Stinebert, from MHI, said his organization and the industry in general have little contact with affordable housing advocates. "It's an uphill battle with them." Despite the grinding debate over the housing needs of low-income families, particularly in bigger cities, "It's so difficult to go into an urban environment and talk about manufactured housing ... which would be a perfect option," Stinebert said.
Mark Brunner, from MMHA, said he's spent considerable time with affordable housing advocates. "In greater Minnesota, they really welcome manufactured homes" to meet the housing needs of local workers and others. In urban areas, he said, the priority focuses more on a "subsidized approach" to affordable housing-buying down the cost of rent or a site-built home that's too expensive for households to afford on their own, rather than try to keep the price tag itself down.
"Perception is the biggest hang-up. (Housing advocates) are thinking of a home they've seen in a manufactured home park, and it doesn't fit what they envision" for new affordable housing units, Brunner said. "It's really political, beneath the radar."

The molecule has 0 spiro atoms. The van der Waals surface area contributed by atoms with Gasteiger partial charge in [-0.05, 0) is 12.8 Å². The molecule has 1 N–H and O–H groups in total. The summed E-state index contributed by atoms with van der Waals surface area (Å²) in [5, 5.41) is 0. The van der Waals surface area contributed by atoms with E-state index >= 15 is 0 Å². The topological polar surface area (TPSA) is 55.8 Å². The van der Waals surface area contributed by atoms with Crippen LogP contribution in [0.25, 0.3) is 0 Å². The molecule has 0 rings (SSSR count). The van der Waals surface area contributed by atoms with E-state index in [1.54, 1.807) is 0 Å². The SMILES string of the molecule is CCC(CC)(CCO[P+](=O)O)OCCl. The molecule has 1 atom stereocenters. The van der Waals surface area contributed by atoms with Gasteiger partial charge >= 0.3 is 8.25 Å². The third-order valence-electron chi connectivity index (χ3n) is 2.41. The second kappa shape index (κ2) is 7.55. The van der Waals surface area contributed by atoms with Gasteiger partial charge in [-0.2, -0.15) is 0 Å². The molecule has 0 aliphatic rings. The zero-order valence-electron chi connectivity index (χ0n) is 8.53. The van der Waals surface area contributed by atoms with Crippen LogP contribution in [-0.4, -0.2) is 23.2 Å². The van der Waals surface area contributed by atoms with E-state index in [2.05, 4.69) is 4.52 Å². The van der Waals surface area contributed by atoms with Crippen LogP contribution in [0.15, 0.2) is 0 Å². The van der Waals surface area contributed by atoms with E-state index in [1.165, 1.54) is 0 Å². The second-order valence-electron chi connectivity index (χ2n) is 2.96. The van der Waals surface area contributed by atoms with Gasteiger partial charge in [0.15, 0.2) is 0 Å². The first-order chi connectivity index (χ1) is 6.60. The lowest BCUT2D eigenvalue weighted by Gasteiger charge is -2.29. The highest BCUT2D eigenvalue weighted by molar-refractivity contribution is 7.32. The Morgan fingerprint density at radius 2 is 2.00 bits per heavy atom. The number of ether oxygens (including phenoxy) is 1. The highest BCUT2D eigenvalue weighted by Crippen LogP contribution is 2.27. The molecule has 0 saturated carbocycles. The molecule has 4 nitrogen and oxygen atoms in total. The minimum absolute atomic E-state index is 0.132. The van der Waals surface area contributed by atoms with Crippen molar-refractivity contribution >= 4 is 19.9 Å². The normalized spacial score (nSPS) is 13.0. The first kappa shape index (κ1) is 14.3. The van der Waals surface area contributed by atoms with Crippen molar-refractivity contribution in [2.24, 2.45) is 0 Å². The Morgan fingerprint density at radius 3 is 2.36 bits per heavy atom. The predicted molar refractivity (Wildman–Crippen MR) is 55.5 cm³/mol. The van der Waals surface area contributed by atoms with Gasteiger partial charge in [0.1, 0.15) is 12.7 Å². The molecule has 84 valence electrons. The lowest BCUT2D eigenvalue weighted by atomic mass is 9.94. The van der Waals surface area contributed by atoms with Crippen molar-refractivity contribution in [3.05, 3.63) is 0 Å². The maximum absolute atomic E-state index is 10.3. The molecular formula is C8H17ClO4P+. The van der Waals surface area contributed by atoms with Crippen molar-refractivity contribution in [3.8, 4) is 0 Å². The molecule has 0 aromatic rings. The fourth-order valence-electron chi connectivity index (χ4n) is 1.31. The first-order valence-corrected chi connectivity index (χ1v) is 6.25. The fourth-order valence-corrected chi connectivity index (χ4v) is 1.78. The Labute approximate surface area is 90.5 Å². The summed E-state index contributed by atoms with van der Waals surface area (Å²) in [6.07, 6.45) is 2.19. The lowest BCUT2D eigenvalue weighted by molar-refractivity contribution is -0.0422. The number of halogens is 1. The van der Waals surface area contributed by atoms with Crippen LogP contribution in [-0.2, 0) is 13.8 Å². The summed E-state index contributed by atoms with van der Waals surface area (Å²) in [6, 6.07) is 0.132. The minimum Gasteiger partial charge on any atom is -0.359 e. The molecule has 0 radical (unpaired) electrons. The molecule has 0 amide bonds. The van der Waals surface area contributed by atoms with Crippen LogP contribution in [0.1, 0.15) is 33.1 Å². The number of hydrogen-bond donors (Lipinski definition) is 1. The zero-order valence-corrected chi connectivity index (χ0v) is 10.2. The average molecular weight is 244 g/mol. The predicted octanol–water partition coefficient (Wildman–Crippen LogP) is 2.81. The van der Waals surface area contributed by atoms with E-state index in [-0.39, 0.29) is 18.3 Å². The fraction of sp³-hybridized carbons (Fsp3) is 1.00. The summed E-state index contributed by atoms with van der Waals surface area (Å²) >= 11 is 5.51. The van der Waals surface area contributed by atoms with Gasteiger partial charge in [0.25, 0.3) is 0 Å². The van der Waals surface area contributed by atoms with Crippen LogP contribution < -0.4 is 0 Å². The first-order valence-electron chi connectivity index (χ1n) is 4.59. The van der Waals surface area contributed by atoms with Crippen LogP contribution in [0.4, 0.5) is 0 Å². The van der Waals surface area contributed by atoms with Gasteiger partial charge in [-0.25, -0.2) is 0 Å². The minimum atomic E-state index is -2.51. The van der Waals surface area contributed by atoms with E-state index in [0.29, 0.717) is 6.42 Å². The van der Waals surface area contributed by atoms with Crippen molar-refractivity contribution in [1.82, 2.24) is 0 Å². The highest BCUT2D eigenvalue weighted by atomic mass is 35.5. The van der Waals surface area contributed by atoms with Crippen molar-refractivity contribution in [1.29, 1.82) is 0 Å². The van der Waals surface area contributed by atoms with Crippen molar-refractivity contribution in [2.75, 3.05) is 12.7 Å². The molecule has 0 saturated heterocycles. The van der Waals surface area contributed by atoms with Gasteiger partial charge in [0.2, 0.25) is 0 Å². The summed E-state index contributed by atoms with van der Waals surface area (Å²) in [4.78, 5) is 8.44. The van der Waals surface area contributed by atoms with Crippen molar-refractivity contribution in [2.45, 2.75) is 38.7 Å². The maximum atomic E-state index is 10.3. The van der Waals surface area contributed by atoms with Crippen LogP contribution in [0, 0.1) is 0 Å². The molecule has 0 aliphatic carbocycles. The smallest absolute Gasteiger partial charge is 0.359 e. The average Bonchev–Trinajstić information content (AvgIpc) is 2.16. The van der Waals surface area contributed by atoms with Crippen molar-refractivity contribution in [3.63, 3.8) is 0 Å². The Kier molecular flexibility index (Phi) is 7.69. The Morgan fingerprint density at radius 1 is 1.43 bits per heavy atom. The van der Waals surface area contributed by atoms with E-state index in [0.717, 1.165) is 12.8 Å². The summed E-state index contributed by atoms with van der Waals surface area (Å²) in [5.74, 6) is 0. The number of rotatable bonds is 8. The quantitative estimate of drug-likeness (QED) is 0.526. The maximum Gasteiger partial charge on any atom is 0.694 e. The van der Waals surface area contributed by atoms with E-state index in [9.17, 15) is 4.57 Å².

About the only place where affordable housing and manufactured housing interests intersect is in manufactured home parks—somewhat ironic, given that public perceptions of these places tends to be even more myopic. More commonly known as trailer parks, dozens and even hundreds of homeowners typically lease the land under their homes.
But manufactured home parks are coming under pressure from landowners who see bigger profits in other land uses. That is a direct threat to a significant supply of truly affordable housing. "The heart of the affordable housing issue is manufactured home parks," said Margaret Kaplan, an attorney with the Housing Preservation Project, a nonprofit law firm in St. Paul working to preserve and expand affordable housing. The organization has become something of an expert on manufactured home parks over the last three years, helping tenants either fight park closure or simply receive due process and compensation for being uprooted.